Why 2006 was an important year for your 401(k) plan and why you may be missing out on this valuable option – think Roth.

Senator William V. Roth, Jr. (R-DE), c. 2000

Senator William V. Roth, Jr. (R-DE), c. 2000 (Photo credit: Wikipedia)


If you are funding your own retirement, you have former Senator William V. Roth, Jr. to thank for a valuable, but greatly underused financial tool; the Roth 401(k). The Roth 401(k) became available in 2006 several years after his death but nevertheless as a result of his legislation.

The Roth 401(k) option differs in one major way from the traditional 401(k) in that your contributions are made on an after-tax basis, but your contributions and earnings on contributions are withdrawn from the plan tax-free. In addition, if you roll your 401(k) into a Roth IRA there is no minimum distribution required. So why don’t more people use the Roth option and should you?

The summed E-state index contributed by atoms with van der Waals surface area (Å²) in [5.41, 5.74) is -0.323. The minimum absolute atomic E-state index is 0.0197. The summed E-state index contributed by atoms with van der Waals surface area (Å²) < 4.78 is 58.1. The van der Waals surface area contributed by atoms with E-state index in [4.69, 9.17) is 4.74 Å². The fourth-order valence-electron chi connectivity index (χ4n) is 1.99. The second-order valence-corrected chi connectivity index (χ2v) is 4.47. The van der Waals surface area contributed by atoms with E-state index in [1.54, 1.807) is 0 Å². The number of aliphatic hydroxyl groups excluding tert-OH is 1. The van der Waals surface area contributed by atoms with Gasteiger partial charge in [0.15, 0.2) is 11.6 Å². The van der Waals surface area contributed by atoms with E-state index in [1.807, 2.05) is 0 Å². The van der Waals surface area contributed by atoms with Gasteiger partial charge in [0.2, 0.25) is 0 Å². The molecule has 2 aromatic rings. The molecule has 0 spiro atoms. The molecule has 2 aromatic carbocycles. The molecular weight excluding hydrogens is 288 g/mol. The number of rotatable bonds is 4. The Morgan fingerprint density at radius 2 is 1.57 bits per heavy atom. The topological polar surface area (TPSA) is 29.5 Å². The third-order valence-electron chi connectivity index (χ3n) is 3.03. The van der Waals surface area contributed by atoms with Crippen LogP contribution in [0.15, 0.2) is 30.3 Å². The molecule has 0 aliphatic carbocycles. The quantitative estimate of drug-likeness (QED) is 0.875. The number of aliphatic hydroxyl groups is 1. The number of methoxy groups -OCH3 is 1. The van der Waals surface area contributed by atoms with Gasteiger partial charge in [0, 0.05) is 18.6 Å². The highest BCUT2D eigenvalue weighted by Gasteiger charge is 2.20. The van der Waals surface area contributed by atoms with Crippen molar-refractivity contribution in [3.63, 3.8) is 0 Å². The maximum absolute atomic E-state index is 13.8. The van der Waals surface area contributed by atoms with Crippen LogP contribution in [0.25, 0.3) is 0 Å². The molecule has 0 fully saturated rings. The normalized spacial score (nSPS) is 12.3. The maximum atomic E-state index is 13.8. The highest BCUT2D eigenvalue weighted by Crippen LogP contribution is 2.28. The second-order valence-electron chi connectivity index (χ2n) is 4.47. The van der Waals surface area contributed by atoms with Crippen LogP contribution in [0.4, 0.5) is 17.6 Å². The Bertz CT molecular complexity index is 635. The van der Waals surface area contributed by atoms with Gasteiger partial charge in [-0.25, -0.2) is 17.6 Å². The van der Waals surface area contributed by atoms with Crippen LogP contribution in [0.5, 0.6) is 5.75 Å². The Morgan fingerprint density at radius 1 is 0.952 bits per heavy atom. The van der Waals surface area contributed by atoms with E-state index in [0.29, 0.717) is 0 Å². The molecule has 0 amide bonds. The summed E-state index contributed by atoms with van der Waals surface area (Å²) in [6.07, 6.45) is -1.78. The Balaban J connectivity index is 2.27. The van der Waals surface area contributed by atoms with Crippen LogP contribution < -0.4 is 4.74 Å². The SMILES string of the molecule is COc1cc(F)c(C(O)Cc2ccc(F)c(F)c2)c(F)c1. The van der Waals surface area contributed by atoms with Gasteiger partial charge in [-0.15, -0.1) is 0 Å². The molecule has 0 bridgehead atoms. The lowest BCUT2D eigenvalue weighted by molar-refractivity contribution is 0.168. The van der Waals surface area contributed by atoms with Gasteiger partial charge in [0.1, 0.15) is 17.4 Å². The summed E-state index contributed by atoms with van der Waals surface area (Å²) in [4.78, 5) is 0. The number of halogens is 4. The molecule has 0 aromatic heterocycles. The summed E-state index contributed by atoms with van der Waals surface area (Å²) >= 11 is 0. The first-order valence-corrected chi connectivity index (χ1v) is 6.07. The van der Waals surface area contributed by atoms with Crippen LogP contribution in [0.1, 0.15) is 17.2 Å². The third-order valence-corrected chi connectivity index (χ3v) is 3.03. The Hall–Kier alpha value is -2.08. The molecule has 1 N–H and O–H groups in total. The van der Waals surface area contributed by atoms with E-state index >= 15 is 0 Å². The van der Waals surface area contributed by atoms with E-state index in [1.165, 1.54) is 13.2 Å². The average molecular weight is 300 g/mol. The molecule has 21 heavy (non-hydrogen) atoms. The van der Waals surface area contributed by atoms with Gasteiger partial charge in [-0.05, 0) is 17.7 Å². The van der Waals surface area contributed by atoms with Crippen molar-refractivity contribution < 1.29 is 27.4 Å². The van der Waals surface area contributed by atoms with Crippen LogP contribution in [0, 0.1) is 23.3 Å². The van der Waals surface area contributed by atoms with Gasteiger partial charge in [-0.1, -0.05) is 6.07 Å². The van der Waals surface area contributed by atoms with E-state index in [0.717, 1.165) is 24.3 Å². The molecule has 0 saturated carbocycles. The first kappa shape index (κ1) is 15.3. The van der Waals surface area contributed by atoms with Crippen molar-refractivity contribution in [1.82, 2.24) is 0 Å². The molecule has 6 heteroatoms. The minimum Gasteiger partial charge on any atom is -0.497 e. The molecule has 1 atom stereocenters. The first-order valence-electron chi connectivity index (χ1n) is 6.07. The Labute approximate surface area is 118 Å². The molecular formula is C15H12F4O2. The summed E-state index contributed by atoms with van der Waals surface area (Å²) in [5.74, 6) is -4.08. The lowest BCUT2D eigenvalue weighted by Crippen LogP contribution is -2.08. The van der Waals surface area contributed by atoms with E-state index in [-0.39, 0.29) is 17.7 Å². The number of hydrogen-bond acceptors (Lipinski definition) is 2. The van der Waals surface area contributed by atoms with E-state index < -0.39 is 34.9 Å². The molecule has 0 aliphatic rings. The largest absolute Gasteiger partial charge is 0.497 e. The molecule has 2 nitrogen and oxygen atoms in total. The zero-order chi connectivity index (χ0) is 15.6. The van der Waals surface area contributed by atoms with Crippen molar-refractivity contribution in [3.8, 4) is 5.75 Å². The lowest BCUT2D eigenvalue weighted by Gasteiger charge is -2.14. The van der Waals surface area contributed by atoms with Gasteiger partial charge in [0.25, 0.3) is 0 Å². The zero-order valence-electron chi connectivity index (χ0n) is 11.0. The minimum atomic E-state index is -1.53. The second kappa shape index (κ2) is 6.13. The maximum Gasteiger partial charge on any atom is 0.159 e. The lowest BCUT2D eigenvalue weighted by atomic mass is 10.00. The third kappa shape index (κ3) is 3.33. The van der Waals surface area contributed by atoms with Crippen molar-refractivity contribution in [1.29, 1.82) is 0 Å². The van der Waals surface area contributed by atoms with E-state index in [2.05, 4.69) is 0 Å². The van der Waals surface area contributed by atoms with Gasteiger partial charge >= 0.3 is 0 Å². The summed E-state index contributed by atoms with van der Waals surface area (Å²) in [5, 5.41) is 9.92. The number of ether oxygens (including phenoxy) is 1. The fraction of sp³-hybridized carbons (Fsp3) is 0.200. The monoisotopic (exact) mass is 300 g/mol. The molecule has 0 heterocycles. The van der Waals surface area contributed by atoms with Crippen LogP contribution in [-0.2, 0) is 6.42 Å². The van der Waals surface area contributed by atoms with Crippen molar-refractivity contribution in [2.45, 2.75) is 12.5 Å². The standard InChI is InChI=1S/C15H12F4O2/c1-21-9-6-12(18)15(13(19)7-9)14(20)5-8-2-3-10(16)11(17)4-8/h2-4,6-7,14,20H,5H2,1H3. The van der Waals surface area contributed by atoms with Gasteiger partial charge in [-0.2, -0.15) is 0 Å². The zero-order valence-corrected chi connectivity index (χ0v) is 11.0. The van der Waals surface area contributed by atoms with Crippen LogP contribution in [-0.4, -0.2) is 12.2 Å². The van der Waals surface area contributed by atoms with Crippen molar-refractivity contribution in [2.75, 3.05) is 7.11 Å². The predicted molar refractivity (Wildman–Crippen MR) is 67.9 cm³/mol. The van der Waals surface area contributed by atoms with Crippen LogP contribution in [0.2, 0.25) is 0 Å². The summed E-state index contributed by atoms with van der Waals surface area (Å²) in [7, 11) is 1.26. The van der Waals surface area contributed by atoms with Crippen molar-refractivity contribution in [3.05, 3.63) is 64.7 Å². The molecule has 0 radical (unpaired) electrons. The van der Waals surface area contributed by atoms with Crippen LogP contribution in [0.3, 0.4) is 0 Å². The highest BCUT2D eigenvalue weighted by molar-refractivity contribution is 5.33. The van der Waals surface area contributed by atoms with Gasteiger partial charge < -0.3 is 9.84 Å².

My personal opinion is that 401(k) savers should absolutely be using the Roth 401(k) for one good reason. That reason as one expert recently put it on a webinar I attended is, “stuff.” That simply means that your real goal is to have as much spendable money in retirement as possible, spendable money is after you pay taxes, the money you actually have to buy the “stuff” you need and want. With Roth saving you know exactly what you will have to spend because regardless of your tax bracket, you still keep it all.

Not all experts agree on the value of the Roth 401k, some argue that the tax advantage of the traditional 401k outweigh the tax-free aspects of the Roth. You can pull out your spreadsheet and do all the calculations you wish trying to determine what your tax bracket will be in thirty years or what tax rates will be. Your guess is as good as anyones. One thing is a good bet though, if you are say thirty years old the chances are pretty good that even without an increase in tax rates, you will be in a higher bracket in the years ahead.

Foregoing lower taxes today by saving on an after-tax Roth basis, may pay big dividends in the future when what really matters is the cash you have to spend. In any case, if your 401k plan offers a Roth option, it is definitely worth serious consideration.


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